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[coming out stories]

Patrick M. Jensen
Retired Civil Engineer, Madison, WI
October 11, 2004

I turned 65 this summer. Unlike most, I didn't come to terms with my gayness until my late 50s. I married and had three children, two boys and a girl. My wife passed away five years ago and it wasn't until an year later that I began to come to terms with my sexual orientation.

My wife was a wonderful woman. She was my best friend and companion and I loved her dearly. But something was missing. We both knew it but couldn't figure out what it was. My wife was hearing and we eventually came to the conclusion that maybe there was just a cultural difference between us. That must be what was preventing us from reaching a higher level of intimacy in our relationship. Or so we convinced ourselves.

I know now that that was not what it was. Denial is a powerful thing. My mind worked so hard to oppress the attraction I felt towards other men.

I grew up very religious and the thought of me being gay was something that I just couldn't fathom. But then I met him. A beautiful hearing man by the name of Carl who swept me off my feet! While I had loved my wife, my love for her had been more like the love one feels for a best friend. She will always have a special place in my heart. But she and I both knew that we were not soul mates.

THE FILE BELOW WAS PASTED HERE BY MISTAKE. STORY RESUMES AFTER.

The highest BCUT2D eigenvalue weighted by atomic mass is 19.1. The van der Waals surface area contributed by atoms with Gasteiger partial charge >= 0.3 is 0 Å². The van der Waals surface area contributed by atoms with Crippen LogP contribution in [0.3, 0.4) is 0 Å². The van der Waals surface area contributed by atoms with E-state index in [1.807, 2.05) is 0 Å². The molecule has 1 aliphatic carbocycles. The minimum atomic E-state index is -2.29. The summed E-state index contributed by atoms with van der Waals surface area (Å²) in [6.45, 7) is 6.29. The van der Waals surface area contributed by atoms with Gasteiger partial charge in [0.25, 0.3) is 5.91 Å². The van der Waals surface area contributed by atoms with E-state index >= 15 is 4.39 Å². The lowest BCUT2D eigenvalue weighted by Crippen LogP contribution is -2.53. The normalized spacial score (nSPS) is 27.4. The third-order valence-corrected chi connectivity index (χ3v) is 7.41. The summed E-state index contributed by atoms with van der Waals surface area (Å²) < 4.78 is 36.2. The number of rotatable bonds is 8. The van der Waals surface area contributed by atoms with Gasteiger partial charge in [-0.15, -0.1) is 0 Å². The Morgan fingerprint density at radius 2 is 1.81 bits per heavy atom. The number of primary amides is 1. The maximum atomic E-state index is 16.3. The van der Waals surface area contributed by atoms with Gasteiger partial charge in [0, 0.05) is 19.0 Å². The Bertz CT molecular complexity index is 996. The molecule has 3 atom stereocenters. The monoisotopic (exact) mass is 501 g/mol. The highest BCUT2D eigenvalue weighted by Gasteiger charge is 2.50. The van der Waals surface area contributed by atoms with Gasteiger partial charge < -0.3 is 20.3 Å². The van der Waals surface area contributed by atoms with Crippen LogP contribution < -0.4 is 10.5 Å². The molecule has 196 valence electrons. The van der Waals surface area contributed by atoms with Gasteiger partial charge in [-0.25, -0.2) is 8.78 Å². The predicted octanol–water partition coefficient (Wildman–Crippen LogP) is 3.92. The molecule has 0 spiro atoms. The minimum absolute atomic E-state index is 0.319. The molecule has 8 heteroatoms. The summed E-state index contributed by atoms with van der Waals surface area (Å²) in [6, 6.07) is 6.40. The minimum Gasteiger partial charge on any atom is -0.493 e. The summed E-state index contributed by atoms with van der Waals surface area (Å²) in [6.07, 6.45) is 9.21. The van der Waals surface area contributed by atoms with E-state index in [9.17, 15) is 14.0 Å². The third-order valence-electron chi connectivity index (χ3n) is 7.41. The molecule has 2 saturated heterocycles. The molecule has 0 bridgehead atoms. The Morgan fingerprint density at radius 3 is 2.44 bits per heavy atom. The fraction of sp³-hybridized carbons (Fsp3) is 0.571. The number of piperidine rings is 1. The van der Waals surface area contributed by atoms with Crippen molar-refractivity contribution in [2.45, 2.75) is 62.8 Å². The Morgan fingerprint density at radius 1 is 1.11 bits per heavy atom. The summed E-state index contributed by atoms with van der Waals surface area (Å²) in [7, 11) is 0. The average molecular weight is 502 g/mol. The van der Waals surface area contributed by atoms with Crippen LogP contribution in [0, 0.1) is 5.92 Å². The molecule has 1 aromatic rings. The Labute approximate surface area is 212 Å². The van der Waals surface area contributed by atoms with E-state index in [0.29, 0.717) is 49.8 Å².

It wasn't until Carl that I learned what "being in love" meant. I had always thought such a thing was just plain foolishness. How wrong I was! And how glad I am to finally be in touch with this part of myself. To be free to be me. To experience all these wonderful feelings that I never knew could exist!

One of the hardest things was coming out to my children. We've always been a close family and I worried very much how they would take the news. It took me over a year to gather the courage to come out to them. To my surprise, they took it better than I could have imagined. When I told them, we all cried. They understood that coming to terms with my gayness had been a very painful process for me. They told me they would always love me. My eyes fill with tears every time I remember that afternoon. We are closer than ever as a family today.

While I sometimes wonder what my life would have been like had I come out when I were younger, I don't regret the choices I've made. I believe everything happens for a reason. I'm grateful for all that I have - especially for the courage to finally be me.

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